Register usage

x86-32 provides a grand total of eight integer registers, a full 7 of which are usable as integer registers!! Whatever will we do with such bounty. Table 3 summarizes these registers.

Table 3: Possible x86-32 registers
%eax integer return val NO
%edx dividend reg NO
%ecx count reg NO
%ebp optional frame pointer YES
%ebx local reg YES
%esi local reg YES
%edi local reg YES
%esp Stack pointer YES
%st fp return val, aliased with mmx NO
%st1-7 scratch regs, aliased with mmx NO
%mmx0-7 scratch MMX regs, aliased with fp stack NO
%xmm0-7 scratch SSE/SSE2 regs NO

Note that the MMX registers are only available on architectures possing the MMX ISA extensions, and that the xmm registers are only available on architectures implementing SSE or SSE2. It is also worth mentioning that all of the integer registers with the exception of the stack pointer (%esp) may be used as general purpose registers, in addition to their specialized usages. Finally, please note that the MMX registers and floating point are aliased, so they cannot be referenced at the same time.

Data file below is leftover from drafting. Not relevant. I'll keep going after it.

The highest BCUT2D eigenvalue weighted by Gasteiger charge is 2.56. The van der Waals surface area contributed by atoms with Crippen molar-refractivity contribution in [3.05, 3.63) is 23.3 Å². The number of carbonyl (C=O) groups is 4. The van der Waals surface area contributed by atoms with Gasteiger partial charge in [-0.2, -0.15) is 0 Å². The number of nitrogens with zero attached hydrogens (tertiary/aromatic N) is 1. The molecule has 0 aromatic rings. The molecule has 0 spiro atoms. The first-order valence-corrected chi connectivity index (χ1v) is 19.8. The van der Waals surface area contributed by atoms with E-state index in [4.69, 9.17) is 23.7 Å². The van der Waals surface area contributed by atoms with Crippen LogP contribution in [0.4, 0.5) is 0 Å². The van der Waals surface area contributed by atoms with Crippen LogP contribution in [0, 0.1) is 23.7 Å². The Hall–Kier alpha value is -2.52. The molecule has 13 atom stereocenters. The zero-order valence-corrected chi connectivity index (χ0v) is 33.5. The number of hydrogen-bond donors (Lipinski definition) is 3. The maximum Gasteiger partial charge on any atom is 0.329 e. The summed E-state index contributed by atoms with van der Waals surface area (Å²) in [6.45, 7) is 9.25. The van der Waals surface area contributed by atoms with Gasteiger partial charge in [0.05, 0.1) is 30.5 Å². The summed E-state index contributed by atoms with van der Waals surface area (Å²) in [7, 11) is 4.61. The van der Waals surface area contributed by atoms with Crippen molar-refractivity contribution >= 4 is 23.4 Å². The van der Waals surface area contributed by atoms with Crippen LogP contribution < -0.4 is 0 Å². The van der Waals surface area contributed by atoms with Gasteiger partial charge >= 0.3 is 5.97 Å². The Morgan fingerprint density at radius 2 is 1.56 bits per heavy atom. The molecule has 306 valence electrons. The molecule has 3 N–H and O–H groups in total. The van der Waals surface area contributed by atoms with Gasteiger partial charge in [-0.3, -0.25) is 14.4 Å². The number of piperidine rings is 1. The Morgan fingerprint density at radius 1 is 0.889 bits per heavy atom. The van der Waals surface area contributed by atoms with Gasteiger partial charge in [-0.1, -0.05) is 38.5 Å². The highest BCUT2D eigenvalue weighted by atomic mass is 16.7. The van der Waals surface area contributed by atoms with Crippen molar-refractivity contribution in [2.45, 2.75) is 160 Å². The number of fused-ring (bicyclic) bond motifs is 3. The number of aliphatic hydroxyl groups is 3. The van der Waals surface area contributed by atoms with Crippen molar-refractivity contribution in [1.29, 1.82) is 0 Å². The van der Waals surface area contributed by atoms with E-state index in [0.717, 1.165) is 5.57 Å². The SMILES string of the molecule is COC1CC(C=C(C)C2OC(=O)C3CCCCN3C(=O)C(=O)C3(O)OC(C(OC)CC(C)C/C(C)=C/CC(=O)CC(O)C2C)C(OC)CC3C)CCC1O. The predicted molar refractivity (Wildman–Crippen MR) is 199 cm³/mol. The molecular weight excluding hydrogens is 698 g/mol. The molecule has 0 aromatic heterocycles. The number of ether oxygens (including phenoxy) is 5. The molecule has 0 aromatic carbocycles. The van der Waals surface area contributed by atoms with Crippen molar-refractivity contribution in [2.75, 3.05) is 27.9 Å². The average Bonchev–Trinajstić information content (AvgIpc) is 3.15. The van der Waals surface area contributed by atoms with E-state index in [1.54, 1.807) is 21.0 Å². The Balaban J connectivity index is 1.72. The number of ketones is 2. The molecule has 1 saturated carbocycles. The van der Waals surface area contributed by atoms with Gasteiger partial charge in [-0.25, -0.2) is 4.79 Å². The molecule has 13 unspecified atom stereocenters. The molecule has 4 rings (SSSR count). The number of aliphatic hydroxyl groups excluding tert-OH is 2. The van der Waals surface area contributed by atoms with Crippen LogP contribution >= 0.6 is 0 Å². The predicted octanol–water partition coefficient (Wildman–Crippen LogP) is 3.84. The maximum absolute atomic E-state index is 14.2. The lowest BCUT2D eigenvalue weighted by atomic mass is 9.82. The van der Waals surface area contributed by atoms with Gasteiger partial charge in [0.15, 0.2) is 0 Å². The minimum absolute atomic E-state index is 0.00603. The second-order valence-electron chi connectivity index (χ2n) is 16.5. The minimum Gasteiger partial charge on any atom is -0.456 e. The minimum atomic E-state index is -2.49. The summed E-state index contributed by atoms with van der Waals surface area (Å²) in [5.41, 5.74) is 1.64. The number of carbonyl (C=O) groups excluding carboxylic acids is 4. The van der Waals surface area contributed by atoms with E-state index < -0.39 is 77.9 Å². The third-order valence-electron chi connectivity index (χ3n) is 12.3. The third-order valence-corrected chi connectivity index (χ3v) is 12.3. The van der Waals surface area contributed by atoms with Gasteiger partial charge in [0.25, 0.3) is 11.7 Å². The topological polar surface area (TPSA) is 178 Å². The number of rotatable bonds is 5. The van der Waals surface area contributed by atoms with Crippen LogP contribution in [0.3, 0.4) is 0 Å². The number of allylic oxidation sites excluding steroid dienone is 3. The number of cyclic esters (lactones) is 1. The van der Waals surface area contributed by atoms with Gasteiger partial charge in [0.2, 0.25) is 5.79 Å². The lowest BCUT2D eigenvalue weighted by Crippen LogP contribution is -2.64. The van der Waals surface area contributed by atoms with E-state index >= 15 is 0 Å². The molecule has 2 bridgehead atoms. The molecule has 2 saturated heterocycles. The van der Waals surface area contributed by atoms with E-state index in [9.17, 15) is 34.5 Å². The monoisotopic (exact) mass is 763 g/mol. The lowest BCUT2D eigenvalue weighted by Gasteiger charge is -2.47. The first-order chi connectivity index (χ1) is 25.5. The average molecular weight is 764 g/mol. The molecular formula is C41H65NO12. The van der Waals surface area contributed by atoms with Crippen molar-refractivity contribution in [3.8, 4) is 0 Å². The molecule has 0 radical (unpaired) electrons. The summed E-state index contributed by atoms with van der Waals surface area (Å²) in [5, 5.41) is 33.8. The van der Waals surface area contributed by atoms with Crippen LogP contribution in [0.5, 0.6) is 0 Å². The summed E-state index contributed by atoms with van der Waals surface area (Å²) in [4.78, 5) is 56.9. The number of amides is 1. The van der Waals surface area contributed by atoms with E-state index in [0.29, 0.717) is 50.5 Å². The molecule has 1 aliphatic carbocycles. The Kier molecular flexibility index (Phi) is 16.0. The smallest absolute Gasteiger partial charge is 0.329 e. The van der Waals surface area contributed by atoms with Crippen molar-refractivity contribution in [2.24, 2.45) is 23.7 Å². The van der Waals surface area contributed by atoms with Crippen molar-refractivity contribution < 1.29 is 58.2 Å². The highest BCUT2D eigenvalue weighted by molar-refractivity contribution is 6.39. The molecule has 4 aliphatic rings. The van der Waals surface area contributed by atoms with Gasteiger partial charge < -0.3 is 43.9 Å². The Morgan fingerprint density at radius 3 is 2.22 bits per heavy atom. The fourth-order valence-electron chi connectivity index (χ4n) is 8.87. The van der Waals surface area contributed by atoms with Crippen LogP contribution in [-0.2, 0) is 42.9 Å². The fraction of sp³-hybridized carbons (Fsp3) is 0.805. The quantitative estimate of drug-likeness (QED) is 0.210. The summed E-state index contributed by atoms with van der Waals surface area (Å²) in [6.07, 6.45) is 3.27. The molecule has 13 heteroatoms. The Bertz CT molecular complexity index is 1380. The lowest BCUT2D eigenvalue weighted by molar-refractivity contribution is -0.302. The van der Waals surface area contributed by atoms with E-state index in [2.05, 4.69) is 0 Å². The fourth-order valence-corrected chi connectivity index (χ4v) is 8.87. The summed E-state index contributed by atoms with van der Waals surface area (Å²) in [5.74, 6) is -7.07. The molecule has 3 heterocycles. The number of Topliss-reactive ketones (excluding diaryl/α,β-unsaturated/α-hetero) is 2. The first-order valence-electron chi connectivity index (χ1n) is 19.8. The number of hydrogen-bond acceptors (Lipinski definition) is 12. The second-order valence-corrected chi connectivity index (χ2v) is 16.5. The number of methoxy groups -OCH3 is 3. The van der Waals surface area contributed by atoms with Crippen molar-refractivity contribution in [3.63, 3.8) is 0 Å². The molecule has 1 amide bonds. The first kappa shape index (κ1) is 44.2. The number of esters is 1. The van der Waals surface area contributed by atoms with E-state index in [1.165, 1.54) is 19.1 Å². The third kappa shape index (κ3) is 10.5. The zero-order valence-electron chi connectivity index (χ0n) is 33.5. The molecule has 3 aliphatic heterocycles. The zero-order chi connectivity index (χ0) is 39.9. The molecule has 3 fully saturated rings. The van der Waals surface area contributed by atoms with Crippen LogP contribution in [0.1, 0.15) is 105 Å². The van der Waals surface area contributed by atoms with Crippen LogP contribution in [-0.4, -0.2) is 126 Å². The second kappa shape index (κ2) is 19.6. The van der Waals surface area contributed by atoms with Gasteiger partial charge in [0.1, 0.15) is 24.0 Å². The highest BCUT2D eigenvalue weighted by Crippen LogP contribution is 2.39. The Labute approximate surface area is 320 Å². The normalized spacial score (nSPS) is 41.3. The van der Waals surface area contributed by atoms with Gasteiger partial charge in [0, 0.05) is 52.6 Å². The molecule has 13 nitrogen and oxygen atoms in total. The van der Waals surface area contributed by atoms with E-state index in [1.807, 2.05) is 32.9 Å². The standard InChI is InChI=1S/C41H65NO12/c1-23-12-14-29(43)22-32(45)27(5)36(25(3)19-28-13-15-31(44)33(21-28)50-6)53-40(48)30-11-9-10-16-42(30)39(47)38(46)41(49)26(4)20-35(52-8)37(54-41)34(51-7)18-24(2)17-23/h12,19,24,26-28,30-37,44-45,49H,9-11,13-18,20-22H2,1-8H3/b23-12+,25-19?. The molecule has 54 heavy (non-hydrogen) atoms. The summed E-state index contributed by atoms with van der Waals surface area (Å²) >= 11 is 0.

Registers marked as CALLEE SAVE = YES must be explicitly saved by any functions which write them. Registers marked NO are scratch registers whose values need not be saved. EAX is used by intergral functions to return the value, and the floating point top-of-stack, %st returns floating point values. EBP is documented as base pointer, but I think most sane people just do all referencing from ESP (the stack pointer), and utilize EBP as an additional integer register.

As for floating point registers, the x86-32 has eight of them arranged in a pseudo-stack. A document this brief cannot explain this travesty to you if you don't already grok it. Go read the x87 FPU description in an assembler book, and come back when you are through crying.

Clint Whaley 2012-07-10